The opportunities and the challenges are reflective of experience in the independent school community. Change to current educational practice is eased when affinity schools collaborate — as we have seen at the Online School for Girls. And, there is strength added to institutions by thinking and acting “bigger” (collectively).
What has been interesting about collective work on curriculum is that one fear — how will our institution be different if we are working on classes together? — has not materialized in practice, in large part because each institution has used the consortium differently. That is, whereas the collective power has allowed the group of institutions to be “bigger” than any one, the differentiation in how a school has used the consortium has allowed for an individual identity to shine, and resources on each campus to be used more effectively.
For example, The Hockaday School has used the consortium to get “bigger” in computer science offerings (among other areas). The Archer School for Girls has enhanced AP course offerings and transitioned some AP courses to the online space. St. Andrew’s Priory has used the consortium to allow students to be off-campus more frequently to explore internships and engage with the city of Honolulu. The list goes on… In each case, the consortium allowed the school to enhance offerings and to concentrate on what it can do well (its unique advantages) on its own campus.
Mitigate Costs for Teaching and Learning
Not unrelated to the ability to expand program and opportunity is the trend at the higher education level to do so while mitigate costs for teaching and learning. The new Council of Independent Colleges consortium has this in mind from the start, as Eugene Tobin from the Mellon Foundation (a primary grantor for the initiative) notes:
We believe this is the moment to explore whether liberal arts colleges can effectively use online learning to enhance their core missions… In order to do so, we need to learn more about the kinds of developmental programs that will encourage faculty members (beyond early adopters) to embrace the potential of new digital pedagogies in their teaching and scholarship and whether the use of new approaches improve student learning outcomes without increasing costs. - Inside Higher Education, March 19, 2014
This point is important: colleges are looking not to simply replace what happens on-campus by working in consortium, but to enhance while thinking about cost structures differently.
For the independent school community, this understanding is key. Like colleges, independent schools cannot offer all things to all families, and yet with tuitions reaching $50,000 for boarding schools and $35,000 for day schools in major metropolitan areas, parents and students believe that our schools should be able to offer everything to everyone (in part because better funded public schools or charter schools seem to). And yet, the typical independent school already sees 65-75% of expenses in faculty/staff salaries and benefits. So, the ability to build new program for a few students is limited unless one can do so not just one’s own campus, but across a consortium. In order for a school to build program for specialized needs at the same (or a reduced) cost as current operation, the school has to build program off of a variable cost model (student enrollment in course) rather than a fixed cost model (faculty teaching section), and shift expenditures accordingly.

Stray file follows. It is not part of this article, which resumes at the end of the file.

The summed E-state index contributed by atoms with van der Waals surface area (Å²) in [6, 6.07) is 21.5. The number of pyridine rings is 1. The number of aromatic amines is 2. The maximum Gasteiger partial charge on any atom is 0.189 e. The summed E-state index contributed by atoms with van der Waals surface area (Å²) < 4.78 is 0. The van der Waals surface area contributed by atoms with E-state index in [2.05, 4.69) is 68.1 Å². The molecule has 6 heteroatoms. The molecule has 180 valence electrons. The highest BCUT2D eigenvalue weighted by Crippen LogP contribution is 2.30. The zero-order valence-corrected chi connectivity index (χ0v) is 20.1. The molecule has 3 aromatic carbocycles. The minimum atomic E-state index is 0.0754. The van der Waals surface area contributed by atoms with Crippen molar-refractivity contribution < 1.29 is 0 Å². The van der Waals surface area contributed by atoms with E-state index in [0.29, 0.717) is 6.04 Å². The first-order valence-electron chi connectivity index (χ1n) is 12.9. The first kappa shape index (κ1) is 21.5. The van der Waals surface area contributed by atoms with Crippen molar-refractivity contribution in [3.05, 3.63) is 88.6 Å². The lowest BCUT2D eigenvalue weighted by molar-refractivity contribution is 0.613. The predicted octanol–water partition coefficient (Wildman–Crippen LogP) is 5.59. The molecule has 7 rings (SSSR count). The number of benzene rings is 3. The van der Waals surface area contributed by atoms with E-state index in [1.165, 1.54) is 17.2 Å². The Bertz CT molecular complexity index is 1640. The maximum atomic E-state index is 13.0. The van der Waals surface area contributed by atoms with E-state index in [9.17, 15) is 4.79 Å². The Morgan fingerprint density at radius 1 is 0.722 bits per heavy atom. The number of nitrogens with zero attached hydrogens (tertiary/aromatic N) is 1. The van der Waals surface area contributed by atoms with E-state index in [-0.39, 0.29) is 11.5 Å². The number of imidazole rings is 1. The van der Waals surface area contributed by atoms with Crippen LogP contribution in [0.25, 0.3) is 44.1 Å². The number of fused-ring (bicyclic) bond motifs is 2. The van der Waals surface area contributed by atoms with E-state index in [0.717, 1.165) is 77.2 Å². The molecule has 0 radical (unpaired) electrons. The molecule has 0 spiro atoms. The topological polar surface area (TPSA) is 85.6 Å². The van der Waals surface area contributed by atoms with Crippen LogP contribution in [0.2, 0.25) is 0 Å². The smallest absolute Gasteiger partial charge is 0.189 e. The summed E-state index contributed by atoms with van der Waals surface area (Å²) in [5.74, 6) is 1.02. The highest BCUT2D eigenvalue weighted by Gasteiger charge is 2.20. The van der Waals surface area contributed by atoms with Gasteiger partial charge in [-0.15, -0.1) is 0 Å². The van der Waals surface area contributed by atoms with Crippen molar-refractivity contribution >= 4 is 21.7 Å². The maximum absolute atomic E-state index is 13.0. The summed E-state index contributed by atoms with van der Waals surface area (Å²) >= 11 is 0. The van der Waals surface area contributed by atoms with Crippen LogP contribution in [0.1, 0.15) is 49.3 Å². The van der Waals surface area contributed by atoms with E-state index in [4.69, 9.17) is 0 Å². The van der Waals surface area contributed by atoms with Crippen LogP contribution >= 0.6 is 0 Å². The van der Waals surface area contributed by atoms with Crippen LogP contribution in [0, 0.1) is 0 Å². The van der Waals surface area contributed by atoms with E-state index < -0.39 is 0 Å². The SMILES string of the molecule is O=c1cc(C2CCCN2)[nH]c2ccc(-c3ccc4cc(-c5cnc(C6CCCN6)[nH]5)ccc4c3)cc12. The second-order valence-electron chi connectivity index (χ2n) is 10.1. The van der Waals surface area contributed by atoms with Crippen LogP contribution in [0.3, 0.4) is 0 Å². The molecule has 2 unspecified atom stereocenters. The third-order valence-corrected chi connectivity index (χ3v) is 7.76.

We have seen independent schools do just that. Instead of offering Multivariable Calculus, or AP Computer Science, or AP Chinese to two or three or four students on campus at a cost of a faculty section, they are now offering the courses online via the consortium. This change has reduced costs for particular, specific courses, which has, in turn, allowed the school to find cost savings (if needed), or be able to expand program more broadly through other online (variable cost) offerings at no net increased cost.
This shift to a model that involves variable cost for instruction is one that requires engagement across a school administration and transparency with and for faculty. Heads of School need to understand the model, generally, and often need to encourage the academic and operations teams at the school to work together towards solutions that work well for a particular institution.
Regardless of positioning within the school, there is a requirement to think about teaching and learning from a new perspective. Operations leaders (primarily the business officer) must think about costs of teaching and learning not tied directly to faculty/staff employee costs, and thus must shift budget models in both the short and long term to reflect this. Academic leaders must become comfortable with the idea that all academic program does not need to originate and be delivered on their own campus, and they must think about long range staffing/hiring models that incorporate more variable instructional costs. Perhaps, most importantly, the operations side of the school must work hand-in-hand with the educational size of the school in ways that they have not done before. The business officer needs to work toward an understanding the school’s academic strengths, mission/uniqueness, and pedagogical approach. And, the academic leaders must work toward a greater understanding of the business operations of a school. As a result, both should be at the table (with a strong voice) when course sectioning, curricular offerings, and programs are decided.